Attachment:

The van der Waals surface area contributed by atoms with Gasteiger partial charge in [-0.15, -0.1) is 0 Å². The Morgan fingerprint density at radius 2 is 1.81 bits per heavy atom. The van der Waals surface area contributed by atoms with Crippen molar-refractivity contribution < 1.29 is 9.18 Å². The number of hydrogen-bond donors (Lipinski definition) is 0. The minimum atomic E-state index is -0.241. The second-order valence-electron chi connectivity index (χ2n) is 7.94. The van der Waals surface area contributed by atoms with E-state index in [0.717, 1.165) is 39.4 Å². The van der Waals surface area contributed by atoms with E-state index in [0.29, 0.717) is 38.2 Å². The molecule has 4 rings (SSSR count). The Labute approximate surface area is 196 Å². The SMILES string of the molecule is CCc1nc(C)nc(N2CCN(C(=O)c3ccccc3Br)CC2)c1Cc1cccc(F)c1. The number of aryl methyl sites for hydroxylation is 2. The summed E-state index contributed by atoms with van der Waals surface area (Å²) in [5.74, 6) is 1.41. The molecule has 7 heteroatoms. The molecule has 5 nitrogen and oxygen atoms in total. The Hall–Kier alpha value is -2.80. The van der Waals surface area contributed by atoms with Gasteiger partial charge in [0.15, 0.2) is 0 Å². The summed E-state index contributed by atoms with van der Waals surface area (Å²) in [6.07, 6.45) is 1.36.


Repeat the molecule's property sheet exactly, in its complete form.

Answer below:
The van der Waals surface area contributed by atoms with Gasteiger partial charge in [-0.15, -0.1) is 0 Å². The Morgan fingerprint density at radius 2 is 1.81 bits per heavy atom. The van der Waals surface area contributed by atoms with Crippen molar-refractivity contribution < 1.29 is 9.18 Å². The number of hydrogen-bond donors (Lipinski definition) is 0. The minimum atomic E-state index is -0.241. The second-order valence-electron chi connectivity index (χ2n) is 7.94. The van der Waals surface area contributed by atoms with E-state index in [0.717, 1.165) is 39.4 Å². The van der Waals surface area contributed by atoms with E-state index in [0.29, 0.717) is 38.2 Å². The molecule has 4 rings (SSSR count). The Labute approximate surface area is 196 Å². The SMILES string of the molecule is CCc1nc(C)nc(N2CCN(C(=O)c3ccccc3Br)CC2)c1Cc1cccc(F)c1. The number of aryl methyl sites for hydroxylation is 2. The summed E-state index contributed by atoms with van der Waals surface area (Å²) in [5.74, 6) is 1.41. The molecule has 7 heteroatoms. The molecule has 5 nitrogen and oxygen atoms in total. The Hall–Kier alpha value is -2.80. The van der Waals surface area contributed by atoms with Gasteiger partial charge in [0.15, 0.2) is 0 Å². The summed E-state index contributed by atoms with van der Waals surface area (Å²) in [6.07, 6.45) is 1.36.